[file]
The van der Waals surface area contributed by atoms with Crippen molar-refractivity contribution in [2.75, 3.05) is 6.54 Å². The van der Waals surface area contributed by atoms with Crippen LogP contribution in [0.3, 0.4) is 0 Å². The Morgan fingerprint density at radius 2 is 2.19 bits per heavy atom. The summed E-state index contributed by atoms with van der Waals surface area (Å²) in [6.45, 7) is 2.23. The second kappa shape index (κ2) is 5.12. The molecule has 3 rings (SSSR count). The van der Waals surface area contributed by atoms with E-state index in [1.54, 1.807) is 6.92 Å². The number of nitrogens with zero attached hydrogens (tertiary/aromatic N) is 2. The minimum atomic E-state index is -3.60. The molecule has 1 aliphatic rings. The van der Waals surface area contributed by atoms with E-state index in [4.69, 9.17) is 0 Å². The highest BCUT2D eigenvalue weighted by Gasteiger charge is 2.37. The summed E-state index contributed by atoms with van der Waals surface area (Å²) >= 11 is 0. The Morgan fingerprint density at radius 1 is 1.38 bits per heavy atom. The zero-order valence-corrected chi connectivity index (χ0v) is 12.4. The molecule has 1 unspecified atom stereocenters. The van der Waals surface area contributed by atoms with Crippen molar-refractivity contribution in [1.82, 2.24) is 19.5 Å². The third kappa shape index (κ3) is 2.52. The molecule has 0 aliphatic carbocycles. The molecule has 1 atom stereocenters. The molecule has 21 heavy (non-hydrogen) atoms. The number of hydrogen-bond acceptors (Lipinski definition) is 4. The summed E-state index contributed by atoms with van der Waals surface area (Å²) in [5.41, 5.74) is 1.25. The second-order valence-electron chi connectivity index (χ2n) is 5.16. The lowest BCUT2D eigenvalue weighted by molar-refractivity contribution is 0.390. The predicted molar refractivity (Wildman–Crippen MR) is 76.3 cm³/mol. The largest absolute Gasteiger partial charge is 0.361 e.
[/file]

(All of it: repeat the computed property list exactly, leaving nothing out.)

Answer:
The van der Waals surface area contributed by atoms with Crippen molar-refractivity contribution in [2.75, 3.05) is 6.54 Å². The van der Waals surface area contributed by atoms with Crippen LogP contribution in [0.3, 0.4) is 0 Å². The Morgan fingerprint density at radius 2 is 2.19 bits per heavy atom. The summed E-state index contributed by atoms with van der Waals surface area (Å²) in [6.45, 7) is 2.23. The second kappa shape index (κ2) is 5.12. The molecule has 3 rings (SSSR count). The van der Waals surface area contributed by atoms with E-state index in [1.54, 1.807) is 6.92 Å². The number of nitrogens with zero attached hydrogens (tertiary/aromatic N) is 2. The minimum atomic E-state index is -3.60. The molecule has 1 aliphatic rings. The van der Waals surface area contributed by atoms with E-state index in [4.69, 9.17) is 0 Å². The highest BCUT2D eigenvalue weighted by Gasteiger charge is 2.37. The summed E-state index contributed by atoms with van der Waals surface area (Å²) >= 11 is 0. The Morgan fingerprint density at radius 1 is 1.38 bits per heavy atom. The zero-order valence-corrected chi connectivity index (χ0v) is 12.4. The molecule has 1 unspecified atom stereocenters. The van der Waals surface area contributed by atoms with Crippen molar-refractivity contribution in [1.82, 2.24) is 19.5 Å². The third kappa shape index (κ3) is 2.52. The molecule has 0 aliphatic carbocycles. The molecule has 1 atom stereocenters. The molecule has 21 heavy (non-hydrogen) atoms. The number of hydrogen-bond acceptors (Lipinski definition) is 4. The summed E-state index contributed by atoms with van der Waals surface area (Å²) in [5.41, 5.74) is 1.25. The second-order valence-electron chi connectivity index (χ2n) is 5.16. The lowest BCUT2D eigenvalue weighted by molar-refractivity contribution is 0.390. The predicted molar refractivity (Wildman–Crippen MR) is 76.3 cm³/mol. The largest absolute Gasteiger partial charge is 0.361 e.